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Art & artists

Ravilious – experimenting with tradition

— May 2014

Article read level: Art lover

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Eric Ravilious, Tea at Furlongs, 1939. Pencil and watercolour. 45.8x56cm. Private collection.

'Ravilious loved the ordinariness of everyday scenes' says Patricia Andrew - yet his work was anything but ordinary, as this new book shows

Eric Ravilious: Artist & Designer by Alan Powers

It has been interesting to see the numerous publications on Ravilious appearing in recent years, many dealing with very specific aspects of his work. In the past 20 or so years he has become much better known to the general public, both in Britain and aboard. There were clearly a large number of people quietly appreciative of his work, even though the artistic styles of British art in the 1930s had yet to be re-evaluated.

Today, the work of Eric Ravilious epitomizes for many people the style of the inter-war period. His atmospheric watercolours are now his best-known work, though during his lifetime it was his wood engravings that made much of his name as an artist. Her also produced designs for textiles and furniture, ceramics and glass.

His style is an interesting mix of the traditional and the modern. His paintings, for example, show a clear influence of the great English watercolourists such as John Sell Cotman  (indeed, Powers makes a specific comparison between a work by Ravilious and another by Cotman). Yet he tended to handle watercolour with an almost dry brush, an unusual and experimental technique.

Ravilious loved the ordinariness of everyday scenes, whether interiors of homes, back gardens, streets and shops, and vehicles of all kinds. Nonetheless, he tended to portray them from odd perspectives, giving them a looming and sometimes eerie presence. This quirky rendering of life about him, and its apparent (though often misunderstood) qualities of whimsy and other-worldliness, has been a major factor in making his work so popular today, for at first glance his compositions appear very simple, and so typical of the art and design of their period. But underlying them is something more – a seriousness, an atmosphere of tension, or a sense of looming danger. He includes barbed wire at the edge of fields, the clutter of telegraph wires intruding into the rural landscape, and the bleak loneliness of the South Downs in winter. His work can certainly provide nostalgia for those who seek it, but his world is never sentimental or cosy.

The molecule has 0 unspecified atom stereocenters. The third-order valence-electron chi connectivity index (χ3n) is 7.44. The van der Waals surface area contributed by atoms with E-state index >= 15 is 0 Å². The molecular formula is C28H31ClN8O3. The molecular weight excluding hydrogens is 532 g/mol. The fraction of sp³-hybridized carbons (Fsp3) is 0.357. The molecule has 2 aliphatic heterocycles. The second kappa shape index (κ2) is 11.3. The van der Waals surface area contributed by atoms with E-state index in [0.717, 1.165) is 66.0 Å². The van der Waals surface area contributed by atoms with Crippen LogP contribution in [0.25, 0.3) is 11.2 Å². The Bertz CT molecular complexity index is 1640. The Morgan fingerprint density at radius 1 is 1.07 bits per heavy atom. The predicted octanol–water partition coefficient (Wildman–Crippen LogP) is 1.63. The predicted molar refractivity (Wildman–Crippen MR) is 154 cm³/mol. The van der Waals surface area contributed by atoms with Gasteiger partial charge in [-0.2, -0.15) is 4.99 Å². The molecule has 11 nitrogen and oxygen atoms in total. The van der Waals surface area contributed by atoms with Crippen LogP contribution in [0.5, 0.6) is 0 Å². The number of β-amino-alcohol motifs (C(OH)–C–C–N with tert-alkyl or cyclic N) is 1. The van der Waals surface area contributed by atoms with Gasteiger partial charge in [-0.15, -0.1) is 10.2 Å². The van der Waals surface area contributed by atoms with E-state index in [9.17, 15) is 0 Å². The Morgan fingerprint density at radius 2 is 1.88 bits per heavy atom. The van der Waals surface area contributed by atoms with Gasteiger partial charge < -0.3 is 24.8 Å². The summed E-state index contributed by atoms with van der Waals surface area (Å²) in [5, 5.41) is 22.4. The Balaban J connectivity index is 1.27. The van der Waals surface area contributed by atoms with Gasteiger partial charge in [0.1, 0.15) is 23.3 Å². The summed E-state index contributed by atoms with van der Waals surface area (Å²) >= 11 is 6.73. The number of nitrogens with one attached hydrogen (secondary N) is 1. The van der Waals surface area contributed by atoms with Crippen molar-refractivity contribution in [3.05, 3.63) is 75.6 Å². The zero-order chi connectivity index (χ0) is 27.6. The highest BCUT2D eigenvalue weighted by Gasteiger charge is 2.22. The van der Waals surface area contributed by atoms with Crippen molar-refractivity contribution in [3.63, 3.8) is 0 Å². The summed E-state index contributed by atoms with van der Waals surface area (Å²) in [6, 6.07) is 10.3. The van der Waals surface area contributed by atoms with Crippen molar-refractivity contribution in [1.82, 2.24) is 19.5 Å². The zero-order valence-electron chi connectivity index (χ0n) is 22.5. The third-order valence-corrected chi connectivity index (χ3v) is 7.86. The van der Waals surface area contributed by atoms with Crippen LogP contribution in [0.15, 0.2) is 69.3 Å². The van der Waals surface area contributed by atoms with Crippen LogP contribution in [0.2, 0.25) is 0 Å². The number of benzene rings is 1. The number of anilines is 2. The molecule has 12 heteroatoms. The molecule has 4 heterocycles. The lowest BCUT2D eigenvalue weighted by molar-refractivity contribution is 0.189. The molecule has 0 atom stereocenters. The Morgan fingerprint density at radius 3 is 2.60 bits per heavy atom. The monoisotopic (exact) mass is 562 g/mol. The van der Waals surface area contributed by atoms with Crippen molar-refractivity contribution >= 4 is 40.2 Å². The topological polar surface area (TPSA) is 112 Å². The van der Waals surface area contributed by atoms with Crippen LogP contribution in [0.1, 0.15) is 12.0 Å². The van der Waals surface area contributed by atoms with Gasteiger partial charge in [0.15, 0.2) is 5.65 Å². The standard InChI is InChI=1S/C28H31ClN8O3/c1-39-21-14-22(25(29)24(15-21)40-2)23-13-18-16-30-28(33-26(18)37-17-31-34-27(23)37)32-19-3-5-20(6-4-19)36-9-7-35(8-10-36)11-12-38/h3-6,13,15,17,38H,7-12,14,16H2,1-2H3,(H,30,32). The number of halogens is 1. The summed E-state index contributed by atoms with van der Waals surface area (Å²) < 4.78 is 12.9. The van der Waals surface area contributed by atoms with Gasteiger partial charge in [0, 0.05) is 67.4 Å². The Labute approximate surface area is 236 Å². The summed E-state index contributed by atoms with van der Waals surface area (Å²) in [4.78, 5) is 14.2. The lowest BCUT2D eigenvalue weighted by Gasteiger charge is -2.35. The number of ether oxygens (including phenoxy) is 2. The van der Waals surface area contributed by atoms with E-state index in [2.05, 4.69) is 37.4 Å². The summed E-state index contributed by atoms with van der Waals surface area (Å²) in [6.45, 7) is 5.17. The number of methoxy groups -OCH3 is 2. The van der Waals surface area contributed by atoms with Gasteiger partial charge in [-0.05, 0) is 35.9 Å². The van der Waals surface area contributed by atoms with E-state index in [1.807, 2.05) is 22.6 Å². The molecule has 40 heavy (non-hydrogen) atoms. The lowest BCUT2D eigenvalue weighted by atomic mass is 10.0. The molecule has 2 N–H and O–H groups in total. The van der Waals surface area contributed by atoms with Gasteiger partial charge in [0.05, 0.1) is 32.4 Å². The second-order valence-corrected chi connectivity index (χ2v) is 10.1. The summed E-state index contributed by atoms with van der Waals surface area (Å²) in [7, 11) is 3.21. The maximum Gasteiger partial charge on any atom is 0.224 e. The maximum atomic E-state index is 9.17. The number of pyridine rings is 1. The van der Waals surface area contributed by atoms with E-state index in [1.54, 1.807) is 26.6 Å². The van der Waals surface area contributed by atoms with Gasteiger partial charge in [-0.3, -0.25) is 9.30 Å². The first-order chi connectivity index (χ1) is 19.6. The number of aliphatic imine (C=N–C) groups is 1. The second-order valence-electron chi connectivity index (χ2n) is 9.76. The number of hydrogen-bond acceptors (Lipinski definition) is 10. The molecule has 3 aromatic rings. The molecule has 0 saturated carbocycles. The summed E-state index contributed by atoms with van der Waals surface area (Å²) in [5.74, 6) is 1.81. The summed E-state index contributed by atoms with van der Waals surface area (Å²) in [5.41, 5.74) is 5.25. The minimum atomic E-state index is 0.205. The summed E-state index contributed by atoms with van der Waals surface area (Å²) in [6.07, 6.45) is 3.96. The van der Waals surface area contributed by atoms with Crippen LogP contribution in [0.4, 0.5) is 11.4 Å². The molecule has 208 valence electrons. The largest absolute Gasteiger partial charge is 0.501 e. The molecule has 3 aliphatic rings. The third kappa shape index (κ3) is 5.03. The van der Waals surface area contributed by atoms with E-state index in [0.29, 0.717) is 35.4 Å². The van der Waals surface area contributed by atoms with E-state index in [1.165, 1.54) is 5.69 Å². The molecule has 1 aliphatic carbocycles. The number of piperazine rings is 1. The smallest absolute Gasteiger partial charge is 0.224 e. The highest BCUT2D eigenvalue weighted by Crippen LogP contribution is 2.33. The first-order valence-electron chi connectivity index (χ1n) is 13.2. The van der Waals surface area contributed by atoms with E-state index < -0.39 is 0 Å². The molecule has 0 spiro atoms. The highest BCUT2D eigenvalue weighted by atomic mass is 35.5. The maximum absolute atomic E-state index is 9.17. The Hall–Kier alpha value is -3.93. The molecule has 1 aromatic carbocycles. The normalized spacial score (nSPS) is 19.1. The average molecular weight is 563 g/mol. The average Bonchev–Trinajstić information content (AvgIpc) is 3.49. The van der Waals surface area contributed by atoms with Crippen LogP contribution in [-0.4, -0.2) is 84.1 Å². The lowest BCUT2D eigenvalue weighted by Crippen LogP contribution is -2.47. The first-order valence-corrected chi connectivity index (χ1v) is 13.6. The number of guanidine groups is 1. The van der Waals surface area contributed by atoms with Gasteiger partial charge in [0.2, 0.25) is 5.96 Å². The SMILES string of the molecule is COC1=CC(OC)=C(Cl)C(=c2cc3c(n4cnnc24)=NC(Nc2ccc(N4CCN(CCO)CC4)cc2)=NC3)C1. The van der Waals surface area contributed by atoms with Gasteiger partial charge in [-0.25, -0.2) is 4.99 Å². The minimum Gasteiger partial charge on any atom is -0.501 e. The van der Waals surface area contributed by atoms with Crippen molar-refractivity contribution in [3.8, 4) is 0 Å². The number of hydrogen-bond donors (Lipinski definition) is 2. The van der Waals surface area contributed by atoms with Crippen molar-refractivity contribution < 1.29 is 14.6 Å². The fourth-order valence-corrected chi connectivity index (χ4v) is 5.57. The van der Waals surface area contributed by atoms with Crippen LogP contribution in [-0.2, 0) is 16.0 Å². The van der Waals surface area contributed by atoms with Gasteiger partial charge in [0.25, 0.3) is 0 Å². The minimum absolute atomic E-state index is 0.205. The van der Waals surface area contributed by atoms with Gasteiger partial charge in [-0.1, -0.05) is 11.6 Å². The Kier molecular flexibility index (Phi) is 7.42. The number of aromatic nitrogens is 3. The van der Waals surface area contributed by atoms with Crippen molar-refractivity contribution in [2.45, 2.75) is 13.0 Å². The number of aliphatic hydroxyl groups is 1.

How would  his career have developed, had he lived longer? It is difficult to speculate. Ravilious was not an artist driven by social concerns or any form of personal angst. But although thriving as a relaxed and popular figure in his artistic and social circle, he appears to have been searching for new artistic challenges. He may well have become a rather more major painter, though he disliked painting in oil, which he said was like using toothpaste!  

Ravilious was lost on active service as an Official War Artist. He revelled in this work, his status bringing welcome opportunities for new experiences. All his war work, and his correspondence from various locations around Britain, display his characteristic sense of wry humour and an ability to take everything in his stride. He particularly delighted in the novelty of ships and planes, and had a real desire to visit Iceland, where he was lost when his plane failed to return from a reconnaissance flight. 

This book provides a full, all-round artistic biography of the artist, with copious illustrations; it includes a Chronology, a Bibliography, and a list of public collections holding his work, and should stand as the principal monograph on the artist for some time to come. 

Alan Powers’ last book on Eric Ravilious (1903–42), Imagined Realities (see Cassone October 2012  for my review) wasa very brief, general survey but did include somepaintings and documents that had not been published before, and was welcomed as the most up-to-date survey of the artist’s career as a whole. This much fuller study, also including comparative material, puts Ravilious into a wider artistic context.

Eric Ravilious: Artist & Designer  by Alan Powersis published byLund Humphries, 2013.  216 pp.  163 colour /52 mono illus. ISBN978-1-84822-111-6



Patricia Andrew
Art historian

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